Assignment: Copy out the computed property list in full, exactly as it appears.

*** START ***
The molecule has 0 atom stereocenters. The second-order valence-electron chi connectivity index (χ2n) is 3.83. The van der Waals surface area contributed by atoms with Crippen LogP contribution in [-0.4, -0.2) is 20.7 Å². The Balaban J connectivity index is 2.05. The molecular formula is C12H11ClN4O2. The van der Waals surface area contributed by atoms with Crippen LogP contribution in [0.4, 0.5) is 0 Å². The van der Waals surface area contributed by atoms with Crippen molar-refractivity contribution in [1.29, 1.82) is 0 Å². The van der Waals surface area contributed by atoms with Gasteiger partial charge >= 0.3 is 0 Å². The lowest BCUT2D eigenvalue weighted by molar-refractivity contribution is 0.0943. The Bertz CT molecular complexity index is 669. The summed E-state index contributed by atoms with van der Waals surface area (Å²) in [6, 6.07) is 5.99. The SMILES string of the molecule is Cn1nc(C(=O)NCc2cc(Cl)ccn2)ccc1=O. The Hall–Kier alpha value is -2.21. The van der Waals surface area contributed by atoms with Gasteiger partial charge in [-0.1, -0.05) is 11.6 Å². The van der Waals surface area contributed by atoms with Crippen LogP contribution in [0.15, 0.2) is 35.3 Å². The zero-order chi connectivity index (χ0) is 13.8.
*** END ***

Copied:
The molecule has 0 atom stereocenters. The second-order valence-electron chi connectivity index (χ2n) is 3.83. The van der Waals surface area contributed by atoms with Crippen LogP contribution in [-0.4, -0.2) is 20.7 Å². The Balaban J connectivity index is 2.05. The molecular formula is C12H11ClN4O2. The van der Waals surface area contributed by atoms with Crippen LogP contribution in [0.4, 0.5) is 0 Å². The van der Waals surface area contributed by atoms with Crippen molar-refractivity contribution in [1.29, 1.82) is 0 Å². The van der Waals surface area contributed by atoms with Gasteiger partial charge >= 0.3 is 0 Å². The lowest BCUT2D eigenvalue weighted by molar-refractivity contribution is 0.0943. The Bertz CT molecular complexity index is 669. The summed E-state index contributed by atoms with van der Waals surface area (Å²) in [6, 6.07) is 5.99. The SMILES string of the molecule is Cn1nc(C(=O)NCc2cc(Cl)ccn2)ccc1=O. The Hall–Kier alpha value is -2.21. The van der Waals surface area contributed by atoms with Gasteiger partial charge in [-0.1, -0.05) is 11.6 Å². The van der Waals surface area contributed by atoms with Crippen LogP contribution in [0.15, 0.2) is 35.3 Å². The zero-order chi connectivity index (χ0) is 13.8.